Background: The purpose of this study was to determine the
prevalence of posttraumatic stress disorder among patients seen following an
orthopaedic traumatic injury and to identify whether injury-related or
demographic variables are associated with the disorder.
Methods: Five hundred and eighty patients who had sustained
orthopaedic trauma completed a Revised Civilian Mississippi Scale for
Posttraumatic Stress Disorder questionnaire. Demographic and injury data were
collected to analyze potential variables associated with posttraumatic stress
Results: Two hundred and ninety-five respondents (51%) met the
criteria for the diagnosis of posttraumatic stress disorder. Patients with
posttraumatic stress disorder had significantly higher Injury Severity Scores
(p = 0.04), a higher sum of Extremity Abbreviated Injury Scores (p = 0.05),
and a longer duration since the injury than those without posttraumatic stress
disorder (p < 0.01). However, none of these three variables demonstrated a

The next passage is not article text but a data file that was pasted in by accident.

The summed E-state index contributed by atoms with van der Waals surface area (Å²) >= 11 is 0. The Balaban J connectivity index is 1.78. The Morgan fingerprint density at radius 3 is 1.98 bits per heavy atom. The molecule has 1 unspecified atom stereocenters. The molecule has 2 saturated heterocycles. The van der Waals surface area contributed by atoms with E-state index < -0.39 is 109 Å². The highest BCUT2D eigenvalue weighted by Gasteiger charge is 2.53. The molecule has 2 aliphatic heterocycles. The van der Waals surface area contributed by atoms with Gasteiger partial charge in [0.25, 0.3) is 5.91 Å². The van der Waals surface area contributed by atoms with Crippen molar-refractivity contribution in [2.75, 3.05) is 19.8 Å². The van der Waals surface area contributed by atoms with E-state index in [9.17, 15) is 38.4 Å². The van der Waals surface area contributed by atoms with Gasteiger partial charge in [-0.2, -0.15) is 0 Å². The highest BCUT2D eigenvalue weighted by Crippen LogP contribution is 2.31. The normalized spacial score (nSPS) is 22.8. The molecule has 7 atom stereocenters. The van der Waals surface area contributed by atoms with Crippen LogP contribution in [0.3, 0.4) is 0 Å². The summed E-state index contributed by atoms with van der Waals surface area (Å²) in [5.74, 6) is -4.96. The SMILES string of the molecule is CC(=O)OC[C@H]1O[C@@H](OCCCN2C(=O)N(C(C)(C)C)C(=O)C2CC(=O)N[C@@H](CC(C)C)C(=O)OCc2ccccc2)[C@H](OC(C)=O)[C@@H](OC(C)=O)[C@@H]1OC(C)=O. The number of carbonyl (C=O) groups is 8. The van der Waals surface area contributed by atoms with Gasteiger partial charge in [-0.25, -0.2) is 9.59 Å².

good or excellent ability to discriminate between patients who had
posttraumatic stress disorder and those who did not. The response to the item,
"The emotional problems caused by the injury have been more difficult
than the physical problems," was significantly associated with the
presence of posttraumatic stress disorder (p < 0.0001) and showed a fair
ability to identify patients with the disorder.
Conclusions: Posttraumatic stress disorder is common after
orthopaedic trauma. Patients who respond positively to the item, "The
emotional problems caused by the injury have been more difficult than the
physical problems," may meet diagnostic criteria for this disorder and
should be evaluated further.
Level of Evidence: Prognostic study, Level I-1
(prospective study). See Instructions to Authors for a complete description of
levels of evidence.